Merkel's Challenger Rules Out Trump-Style Campaign in GermanyBy
SPD’s Schulz wins 100% party backing; 6-month campaign ahead
Berlin convention gives boost to his chancellorship ambitions
Angela Merkel’s Social Democratic challenger said he’ll shun campaign tactics associated with U.S. President Donald Trump and defend a fragile Europe as he won his party’s backing to take on the German chancellor in September elections.
Martin Schulz, a former European Parliament president, made the pledges in a speech before Social Democratic delegates in Berlin elected him party head with a record tally of 100 percent, followed by a show of hands backing his candidacy. The convention on Sunday, punctuated by cheers and standing ovations, sends Schulz onto the campaign trail with early momentum that’s lifted his party into a statistical tie with Merkel’s Christian Democrat-led bloc in national polls.
Much of Schulz’s speech signaled that the Sept. 24 election in Europe’s biggest economy will be fought at the political center. While emphasizing tradition-steeped campaign themes from bridging income gaps to boosting public investment, he also backed Merkel’s open-borders refugee policy and pledged to avoid personal attacks during the campaign.
“If there’s one lesson from Donald Trump’s election campaign, it’s that contempt, working with fake news and blanket condemnation of entire groups of people have no place in Germany,” Schulz, 61, said to applause from the roughly 600 delegates. “You won’t see me engaging in the vilification of political competitors.”
Combining the role of candidate and chairman is seen as a hedge against bickering among the party’s factions, potentially clearing the way for Schulz to focus on campaign themes beyond appealing to the SPD’s base and voters left behind in Germany’s booming economy. The SPD, the second-biggest party during Merkel’s almost 12 years in office, will present its platform in June.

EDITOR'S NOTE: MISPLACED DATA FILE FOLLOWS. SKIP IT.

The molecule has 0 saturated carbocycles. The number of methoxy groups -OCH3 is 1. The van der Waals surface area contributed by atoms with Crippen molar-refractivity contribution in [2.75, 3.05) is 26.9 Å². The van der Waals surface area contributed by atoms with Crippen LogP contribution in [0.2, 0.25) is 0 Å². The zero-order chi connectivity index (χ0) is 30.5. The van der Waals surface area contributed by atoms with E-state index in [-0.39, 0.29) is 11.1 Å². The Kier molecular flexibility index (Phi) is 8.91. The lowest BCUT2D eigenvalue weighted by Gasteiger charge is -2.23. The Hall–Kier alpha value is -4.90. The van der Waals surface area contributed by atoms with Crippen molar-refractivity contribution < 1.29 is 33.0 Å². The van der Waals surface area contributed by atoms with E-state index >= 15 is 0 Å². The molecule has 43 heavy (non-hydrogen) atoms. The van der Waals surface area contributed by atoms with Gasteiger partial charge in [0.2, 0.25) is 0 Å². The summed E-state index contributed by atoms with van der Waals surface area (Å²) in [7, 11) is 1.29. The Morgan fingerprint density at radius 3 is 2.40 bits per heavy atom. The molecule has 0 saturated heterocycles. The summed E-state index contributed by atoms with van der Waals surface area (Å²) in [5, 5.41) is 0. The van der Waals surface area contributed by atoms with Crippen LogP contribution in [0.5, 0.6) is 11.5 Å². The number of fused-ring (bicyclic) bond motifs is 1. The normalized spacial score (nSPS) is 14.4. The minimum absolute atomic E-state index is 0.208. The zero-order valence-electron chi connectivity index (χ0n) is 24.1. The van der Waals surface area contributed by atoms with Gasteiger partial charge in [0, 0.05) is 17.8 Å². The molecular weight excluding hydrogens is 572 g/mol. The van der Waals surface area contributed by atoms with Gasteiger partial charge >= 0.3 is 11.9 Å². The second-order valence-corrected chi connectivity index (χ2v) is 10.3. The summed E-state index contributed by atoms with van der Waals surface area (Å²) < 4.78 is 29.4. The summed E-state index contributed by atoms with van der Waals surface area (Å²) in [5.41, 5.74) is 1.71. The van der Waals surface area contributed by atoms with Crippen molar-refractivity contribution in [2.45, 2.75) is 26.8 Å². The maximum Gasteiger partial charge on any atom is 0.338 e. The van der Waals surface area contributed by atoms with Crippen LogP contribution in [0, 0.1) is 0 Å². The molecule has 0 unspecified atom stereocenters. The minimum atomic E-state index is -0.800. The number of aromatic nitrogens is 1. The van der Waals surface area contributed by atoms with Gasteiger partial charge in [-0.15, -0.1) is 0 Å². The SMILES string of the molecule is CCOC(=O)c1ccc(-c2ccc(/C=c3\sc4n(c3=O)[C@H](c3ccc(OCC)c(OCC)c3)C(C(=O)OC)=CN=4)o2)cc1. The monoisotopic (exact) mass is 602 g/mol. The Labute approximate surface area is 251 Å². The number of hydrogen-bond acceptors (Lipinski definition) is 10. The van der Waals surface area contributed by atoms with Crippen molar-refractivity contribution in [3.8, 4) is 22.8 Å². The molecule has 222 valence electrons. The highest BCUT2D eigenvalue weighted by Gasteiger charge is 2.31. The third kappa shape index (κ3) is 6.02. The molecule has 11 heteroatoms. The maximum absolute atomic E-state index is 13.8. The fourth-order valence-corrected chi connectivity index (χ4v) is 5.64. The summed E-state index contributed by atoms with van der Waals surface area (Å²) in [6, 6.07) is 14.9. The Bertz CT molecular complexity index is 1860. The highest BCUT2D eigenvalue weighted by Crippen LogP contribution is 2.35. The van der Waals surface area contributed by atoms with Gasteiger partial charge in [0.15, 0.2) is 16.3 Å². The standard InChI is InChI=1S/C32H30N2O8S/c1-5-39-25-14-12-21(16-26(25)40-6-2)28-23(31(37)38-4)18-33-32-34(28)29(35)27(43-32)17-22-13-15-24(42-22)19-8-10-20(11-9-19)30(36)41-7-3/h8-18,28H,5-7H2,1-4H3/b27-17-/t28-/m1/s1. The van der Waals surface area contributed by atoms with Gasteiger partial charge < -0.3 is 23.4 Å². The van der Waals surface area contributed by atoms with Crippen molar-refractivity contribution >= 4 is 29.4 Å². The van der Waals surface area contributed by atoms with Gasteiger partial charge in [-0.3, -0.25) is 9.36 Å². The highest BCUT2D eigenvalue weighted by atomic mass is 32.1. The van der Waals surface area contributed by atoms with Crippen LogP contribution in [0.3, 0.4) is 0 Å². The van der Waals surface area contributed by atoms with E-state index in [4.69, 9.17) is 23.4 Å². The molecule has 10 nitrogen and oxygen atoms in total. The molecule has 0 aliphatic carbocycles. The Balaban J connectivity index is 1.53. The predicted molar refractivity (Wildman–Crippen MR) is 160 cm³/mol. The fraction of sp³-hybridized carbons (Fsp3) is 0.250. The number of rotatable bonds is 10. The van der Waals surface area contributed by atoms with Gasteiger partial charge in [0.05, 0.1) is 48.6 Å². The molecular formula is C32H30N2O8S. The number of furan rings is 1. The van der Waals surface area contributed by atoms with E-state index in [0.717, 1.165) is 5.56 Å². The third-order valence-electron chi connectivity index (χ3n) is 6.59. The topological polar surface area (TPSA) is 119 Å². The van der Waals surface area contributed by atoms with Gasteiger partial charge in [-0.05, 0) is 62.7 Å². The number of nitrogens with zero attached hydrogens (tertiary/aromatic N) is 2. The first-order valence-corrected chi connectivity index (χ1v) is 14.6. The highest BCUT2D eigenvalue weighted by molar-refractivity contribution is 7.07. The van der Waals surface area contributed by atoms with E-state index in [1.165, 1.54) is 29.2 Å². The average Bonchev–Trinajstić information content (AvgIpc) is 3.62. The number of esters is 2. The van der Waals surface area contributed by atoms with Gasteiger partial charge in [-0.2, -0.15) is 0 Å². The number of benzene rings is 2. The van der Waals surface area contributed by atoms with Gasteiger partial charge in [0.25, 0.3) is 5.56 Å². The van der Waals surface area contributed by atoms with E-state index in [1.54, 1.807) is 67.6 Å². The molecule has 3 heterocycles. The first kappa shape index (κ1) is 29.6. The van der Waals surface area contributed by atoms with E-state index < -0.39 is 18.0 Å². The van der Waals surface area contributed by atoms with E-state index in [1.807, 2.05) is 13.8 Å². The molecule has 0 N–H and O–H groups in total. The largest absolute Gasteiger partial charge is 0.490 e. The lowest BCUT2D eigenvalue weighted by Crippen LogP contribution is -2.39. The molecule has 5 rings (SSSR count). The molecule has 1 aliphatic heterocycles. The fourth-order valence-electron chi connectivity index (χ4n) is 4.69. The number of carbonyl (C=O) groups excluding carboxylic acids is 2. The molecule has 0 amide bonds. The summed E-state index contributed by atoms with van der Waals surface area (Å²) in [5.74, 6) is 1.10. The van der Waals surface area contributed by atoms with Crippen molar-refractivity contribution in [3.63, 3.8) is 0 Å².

Schulz, who once was a small-town mayor in western Germany, is the first SPD challenger of the Merkel era who hasn’t previously served in her cabinet, giving him the distance to present himself as the face of change. By energizing the party, he’s mounting the most serious challenge to Merkel since Social Democrat Gerhard Schroeder left office in 2005.
Even so, Merkel would win a contest with Schulz by 46 percent to 38 percent if Germans elected the chancellor directly, according to an Emnid poll for Bild am Sonntag newspaper. That compares with 46 percent for Schulz and 40 percent for Merkel in early February.
While offering few policy specifics, Schulz has reopened a debate within the SPD about the merits of Agenda 2010, an economic overhaul pushed through by Schroeder more than a decade ago that eased labor-market restrictions and trimmed social programs. In a nod to critics on the left, Schulz is proposing to expand benefits for jobless who agree to retraining.
Support for the SPD declined one percentage point to 32 percent while Merkel’s bloc held at 33 percent, according to the weekly Emnid poll of 1,832 people. The Greens rose 1 point to 8 percent, the Free Democrats declined 1 point to 5 percent, the anti-immigration Alternative for Germany rose 1 point to 9 percent and the Left held at 8 percent.
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